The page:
My name is Corry Arntzen. I originally wrote this at the request of the planning committee for the Longest Table event in Lewistown asked that I speak to my experience entering the agriculture arena coming from a non-agriculture background. So, to give you a brief of my history - I was born raised in Lewistown, growing up just outside the city limits. I was heavily involved in the county 4-H program, and through that I launched my livestock career – by raising a couple of French Angora rabbits and then feeding a couple of market lambs in our back yard for several years. So, needless to say – I was no expert on production agriculture upon graduating high school.
I was fortunate enough to have grandparents who lived on a ranch they leased for cattle and hay production; and I had relatives that ranched near Grass Range, MT. So, growing up I was exposed to agriculture, but not necessarily comfortable in it. Even after helping wrestle calves at brandings each spring, I was still very weary of cattle. I was certain if I looked at a cow the wrong way, she was sure to stampede right at me.
After high school I attended the University of Wyoming in Laramie, obtaining a degree in Communications and a minor in Business. I was going to become a successful, educated businesswoman who was certain to be too cool, and much over qualified to come back home to live in Lewistown, MT.
After graduating college, I worked for a data company in Cheyenne, WY and was on the verge of becoming even more cool and educated by moving with the company to the metropolis of Denver. I was nearing my 25th birthday, and suddenly the reality of a big city, and the amenities that were going to elevate my coolness-level were causing me to second guess my big life plan. Maybe it was my quarter-life crisis? I stumbled upon a marketing job at a local business in Lewistown and moved back home the fall of 2008, pretty unsure of what I was getting myself into.
To my surprise, over the next 12 months in town, I realized there was younger, cooler and educated crowd who was also successfully residing in central Montana. I got involved with a couple of non-profit organizations, I bought a house, and then I met my husband Derik. He worked on his family ranch north of Hilger, MT where they raise registered black Angus cattle.
His house was about 25 miles north of Lewistown, between Hilger and Winifred – so I spent many miles and minutes on the road going back and forth visiting before we eventually married, and I moved out to the ranch. That drive to and from town showcases many aspects of agriculture I’ve come to appreciate since meeting Derik.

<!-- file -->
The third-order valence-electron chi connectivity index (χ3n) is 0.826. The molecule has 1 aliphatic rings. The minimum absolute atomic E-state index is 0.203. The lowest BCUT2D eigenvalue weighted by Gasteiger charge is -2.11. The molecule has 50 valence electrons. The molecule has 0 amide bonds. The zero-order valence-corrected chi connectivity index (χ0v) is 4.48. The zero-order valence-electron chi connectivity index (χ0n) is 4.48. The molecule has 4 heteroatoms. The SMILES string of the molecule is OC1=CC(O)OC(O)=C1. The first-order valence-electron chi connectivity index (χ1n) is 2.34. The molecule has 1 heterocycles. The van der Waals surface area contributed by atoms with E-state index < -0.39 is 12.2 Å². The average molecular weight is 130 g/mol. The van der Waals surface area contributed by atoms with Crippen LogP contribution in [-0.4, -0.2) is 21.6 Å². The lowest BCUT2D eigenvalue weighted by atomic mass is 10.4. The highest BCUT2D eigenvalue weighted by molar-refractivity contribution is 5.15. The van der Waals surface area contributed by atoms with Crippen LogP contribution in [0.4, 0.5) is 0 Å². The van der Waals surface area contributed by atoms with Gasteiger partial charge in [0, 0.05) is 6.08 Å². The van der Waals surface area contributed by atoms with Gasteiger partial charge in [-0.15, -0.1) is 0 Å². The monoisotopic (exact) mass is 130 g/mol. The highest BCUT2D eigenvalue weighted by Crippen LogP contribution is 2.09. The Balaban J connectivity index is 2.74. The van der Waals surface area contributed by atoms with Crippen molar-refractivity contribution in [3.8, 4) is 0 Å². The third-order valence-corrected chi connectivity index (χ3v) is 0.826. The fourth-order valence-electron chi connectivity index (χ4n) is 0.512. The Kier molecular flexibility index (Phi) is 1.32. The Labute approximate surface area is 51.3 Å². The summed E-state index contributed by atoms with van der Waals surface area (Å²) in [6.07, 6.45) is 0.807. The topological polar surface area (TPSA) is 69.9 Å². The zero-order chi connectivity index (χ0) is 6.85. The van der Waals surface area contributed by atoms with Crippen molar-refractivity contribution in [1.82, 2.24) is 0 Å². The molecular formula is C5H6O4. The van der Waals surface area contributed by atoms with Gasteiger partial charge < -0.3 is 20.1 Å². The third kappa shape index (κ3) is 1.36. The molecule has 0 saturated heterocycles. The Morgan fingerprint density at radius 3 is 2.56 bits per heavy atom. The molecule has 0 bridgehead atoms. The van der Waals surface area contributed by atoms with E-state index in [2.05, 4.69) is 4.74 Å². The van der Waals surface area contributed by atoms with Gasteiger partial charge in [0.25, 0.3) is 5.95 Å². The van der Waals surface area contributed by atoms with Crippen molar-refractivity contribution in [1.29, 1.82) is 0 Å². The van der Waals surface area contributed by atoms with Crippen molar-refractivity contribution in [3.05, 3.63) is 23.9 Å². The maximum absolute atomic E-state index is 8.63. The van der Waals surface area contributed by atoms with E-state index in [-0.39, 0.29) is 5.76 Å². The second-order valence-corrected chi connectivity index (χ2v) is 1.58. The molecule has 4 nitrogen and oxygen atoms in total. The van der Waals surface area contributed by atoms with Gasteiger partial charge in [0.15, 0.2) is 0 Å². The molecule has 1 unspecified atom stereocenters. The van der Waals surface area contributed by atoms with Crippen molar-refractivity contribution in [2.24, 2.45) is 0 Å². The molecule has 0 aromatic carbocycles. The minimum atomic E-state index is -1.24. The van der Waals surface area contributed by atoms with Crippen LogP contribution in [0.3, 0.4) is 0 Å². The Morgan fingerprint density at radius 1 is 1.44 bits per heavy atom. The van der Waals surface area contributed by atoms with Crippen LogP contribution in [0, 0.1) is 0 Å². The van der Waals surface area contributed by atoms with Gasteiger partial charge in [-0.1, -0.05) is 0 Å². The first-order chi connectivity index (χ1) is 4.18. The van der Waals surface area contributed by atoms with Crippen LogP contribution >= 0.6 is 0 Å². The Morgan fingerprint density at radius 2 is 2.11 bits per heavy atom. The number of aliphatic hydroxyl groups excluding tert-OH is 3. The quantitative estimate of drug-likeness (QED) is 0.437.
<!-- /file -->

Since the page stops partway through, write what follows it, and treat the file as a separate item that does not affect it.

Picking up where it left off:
First there’s the scenery, the prairie with native grasses and a few rolling hills, nestled between the Judith Mountains and the Moccassin Mountains, with the Snowies way off in the south; and as I head north there’s an outline of the Missouri River Breaks.
Along the drive there’s a mixture of farming – with wheat, barley, alfalfa hay and even canola on some years. And there are the cattle, black, red and even some white, there’s sheep, and there are pheasants and deer – probably more of those on the road than I would like. I am certain my commute would look much different should I have made the move to Denver!
As I mentioned, my husband’s family raises registered black Angus cattle – primarily for seed stock. Seed stock was one of many terms I wasn’t familiar with before Derik…basically means we raise bulls to sell to other cattle producers for them to use to breed their own cattle herd. I’ve learned that there are a couple pretty significant days in the year that one must not forget – no it’s not a birthday or anniversary – it’s our annual Bull Sale Day. It is a significant event involving our entire family and extended family – it is the day of the year that the family’s work for the past 12 months comes to fruition, our reputation as cattle producers is put to the test; and its really one of just a few pay days for the entire year that our family must rely on.
Our annual bull sale really encompasses many different facets of what production agriculture is – and serves as the epicenter for education when I, or our two young children ask Derik questions of the world of ranching.
First, everything starts off with calving. We calve heifers – or first-time moms - at our place, Derik primarily handles this on his own. We usually start the last week of January; and I’ve learned there is a big difference between calving animals in late January versus late March or April. The combination of weather, the experience of the heifer, the quality of genetics, and the amount of sleep one has been lucky enough to get (or not get) have a direct impact on the emotional and physical toll the calving season has on a person….and their family. After a long cold and trying winter like the two we’ve recently experienced in central Montana, I learned there is not only a monetary toll on calves lost; but the emotional toll ranchers experience from calf loss can be just as damaging.